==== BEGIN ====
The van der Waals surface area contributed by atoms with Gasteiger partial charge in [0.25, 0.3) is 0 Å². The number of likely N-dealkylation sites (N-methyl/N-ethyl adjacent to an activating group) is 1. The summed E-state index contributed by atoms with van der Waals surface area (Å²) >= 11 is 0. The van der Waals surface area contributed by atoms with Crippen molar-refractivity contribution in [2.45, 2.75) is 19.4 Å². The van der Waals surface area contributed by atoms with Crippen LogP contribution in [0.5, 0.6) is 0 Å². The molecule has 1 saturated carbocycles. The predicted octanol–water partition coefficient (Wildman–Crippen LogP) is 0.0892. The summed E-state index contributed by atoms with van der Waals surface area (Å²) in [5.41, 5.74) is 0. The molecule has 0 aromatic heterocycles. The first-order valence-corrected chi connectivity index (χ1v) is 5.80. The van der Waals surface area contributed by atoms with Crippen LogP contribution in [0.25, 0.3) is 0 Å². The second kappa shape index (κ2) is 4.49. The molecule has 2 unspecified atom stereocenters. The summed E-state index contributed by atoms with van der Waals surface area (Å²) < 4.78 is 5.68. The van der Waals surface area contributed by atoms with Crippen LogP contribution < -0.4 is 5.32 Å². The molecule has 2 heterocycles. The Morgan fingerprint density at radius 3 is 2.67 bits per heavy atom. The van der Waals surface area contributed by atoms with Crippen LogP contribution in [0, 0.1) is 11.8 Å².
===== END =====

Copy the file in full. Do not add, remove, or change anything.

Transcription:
The van der Waals surface area contributed by atoms with Gasteiger partial charge in [0.25, 0.3) is 0 Å². The number of likely N-dealkylation sites (N-methyl/N-ethyl adjacent to an activating group) is 1. The summed E-state index contributed by atoms with van der Waals surface area (Å²) >= 11 is 0. The van der Waals surface area contributed by atoms with Crippen molar-refractivity contribution in [2.45, 2.75) is 19.4 Å². The van der Waals surface area contributed by atoms with Crippen LogP contribution in [0.5, 0.6) is 0 Å². The molecule has 1 saturated carbocycles. The predicted octanol–water partition coefficient (Wildman–Crippen LogP) is 0.0892. The summed E-state index contributed by atoms with van der Waals surface area (Å²) in [5.41, 5.74) is 0. The molecule has 0 aromatic heterocycles. The first-order valence-corrected chi connectivity index (χ1v) is 5.80. The van der Waals surface area contributed by atoms with Crippen LogP contribution in [0.25, 0.3) is 0 Å². The second kappa shape index (κ2) is 4.49. The molecule has 2 unspecified atom stereocenters. The summed E-state index contributed by atoms with van der Waals surface area (Å²) < 4.78 is 5.68. The van der Waals surface area contributed by atoms with Crippen LogP contribution < -0.4 is 5.32 Å². The molecule has 2 heterocycles. The Morgan fingerprint density at radius 3 is 2.67 bits per heavy atom. The van der Waals surface area contributed by atoms with Crippen LogP contribution in [0, 0.1) is 11.8 Å².